Also, define approximate dates for each stage of the development project. Make your internal deadlines, as well, and give yourself some time between those marks and the milestones presented to the client. You’ll significantly reduce potential issues with deadlines.  

The more information the client has in the beginning, the more comfortable they’ll feel about the entire partnership.  

BM Insight: Effective time management is the backbone of successful software development. If you plan the milestones, your daily tasks, and meetings (Sprints) properly, the core work will go smoothly. This is where Scrum masters, product owners, and engineers need to build and maintain a cohesive connection. Our blog post Scrum 101: Applying the Most Popular Agile Framework will teach you how to tweak your project-planning skills.  

  1. Providing a Cost Estimate 

 We’ve already mentioned the cost estimate in the introduction, but it would be smart to break down the expenses into greater detail somewhere at this point.  

Answer yourself the following questions to get the accurate information for your client: 

  • How much does an engineer’s hour cost? 
  • If you add services other than software development – say, marketing or design – what are hourly rates for these experts? 
  • How many hours of practical work will each of them spend on the client’s project?  
  • Are there any technical or operational costs the client needs to be aware of? 

Paying is one of the most delicate matters in every business collaboration, so the pitch needs to be as detailed as possible on this matter. 

BM Insight: The project price may differ based on whether the client needs a dedicated team of software developers, an appendix to their existing team, or they have some custom requirements. When possible, negotiate those terms in advance and include the proper price in the pitch.  

  1. Underlining the Potential Obstacles 

Based on the previous projects, your employees’ estimates, and your general experience, count in the potential obstacles for every specific project.  

For instance, tell your client about the common potential issues for that very project, given their requests and the tech framework you’re going to use. While doing so, don’t let them think at any stage that you can’t resolve those problems. It’s just a precaution that will give you enough room for prompt reactions in the case of such occurrences.  

  1. State Your Open-Door Policy and Transparency 

In the final stage, communicate with your client that you want to stay transparent throughout your collaboration. Our stance is that the open-door policy and attentiveness to clients’ questions and requests yields better results in the end.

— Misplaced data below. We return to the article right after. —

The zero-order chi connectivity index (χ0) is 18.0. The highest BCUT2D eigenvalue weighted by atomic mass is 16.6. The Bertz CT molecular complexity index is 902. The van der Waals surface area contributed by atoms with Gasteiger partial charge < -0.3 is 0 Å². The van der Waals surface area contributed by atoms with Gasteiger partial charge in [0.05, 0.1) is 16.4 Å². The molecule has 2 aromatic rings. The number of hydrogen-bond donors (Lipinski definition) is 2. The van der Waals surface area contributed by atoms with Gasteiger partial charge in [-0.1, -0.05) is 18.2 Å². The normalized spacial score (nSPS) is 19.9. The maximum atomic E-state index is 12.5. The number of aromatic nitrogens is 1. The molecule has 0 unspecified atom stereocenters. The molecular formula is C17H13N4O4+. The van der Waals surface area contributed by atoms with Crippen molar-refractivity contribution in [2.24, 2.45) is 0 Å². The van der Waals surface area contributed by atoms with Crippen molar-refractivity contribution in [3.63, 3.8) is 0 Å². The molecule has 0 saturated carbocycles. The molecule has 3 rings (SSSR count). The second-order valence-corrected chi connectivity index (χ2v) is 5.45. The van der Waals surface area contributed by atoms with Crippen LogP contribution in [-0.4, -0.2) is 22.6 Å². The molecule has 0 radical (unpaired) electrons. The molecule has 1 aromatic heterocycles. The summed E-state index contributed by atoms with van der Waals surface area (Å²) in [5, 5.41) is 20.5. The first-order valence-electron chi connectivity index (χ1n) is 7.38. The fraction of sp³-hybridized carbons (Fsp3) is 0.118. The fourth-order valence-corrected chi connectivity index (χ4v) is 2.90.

Still, every company should arrange this part of collaboration in line with their values and policies.  

BrightMarbles’ C-Suite on Pitching 

Those were the basics of successful pitching in software development, with some additional ingredients from our own kitchen. But this is still not the whole truth about the X-factor that lets us stand apart from the competition. 

For this special occasion, our managers have shared some exclusive tricks of the BrightMarbles trade they apply to convince prospects that we have what they need.  

In the quest for new clients, our team never loses sight of what truly makes a winning pitch. As Nevena Nemeš, our Chief Experience Officer, poignantly puts it, “Our special pitch ingredient is our ability to understand clients’ needs on a deeper level and present solutions that can transform their business. We don’t just deliver software; we provide an exceptional experience.”  

Miloš Milić, our Delivery Director, emphasizes on a different note, “We put our emphasis on the procedures, which we then custom-tailor to fit the needs of each client. Also, we have experts who specialize in product management and uphold a rigorous quality standard, ensuring that every product we deliver isn’t just functional but truly exceptional.”  

Darko Kovač, our CTO, adds, “Our specific advantage over other similar businesses is through our innovative use of technology and methodology. We understand the potential of each technology stack and how to tailor it to deliver maximum benefits for each client.” 

Lastly, Boris Berat, our CEO, shares his insight on our strategic approach: “We’re not just another software development company. We partner with our clients, understand their needs, and guide them through every step of the process. Our team’s commitment to delivering high-quality, personalized solutions is what makes us stand out, and that’s what we communicate in every pitch.” 

The Closing Words 

Gathering some of the best software engineers out there and hiring an outstanding entourage is Base One. Learning how to pack, present, and charge your services is equally important to become and remain a successful software development company. 

After reading this guide, you’ll know more about writing a softdev pitch that converts, that’s for sure. All the additional tips and links to our practical content bits will help you understand the entire industry even better. And the practical in-house intel from our C-suiters is here to additionally illustrate how we get pitches done. 

We’ll keep posting such educated and refreshing content from the IT industry, based on our knowledge and experience. Follow us for more practices, procedures, and stories from the world of software development.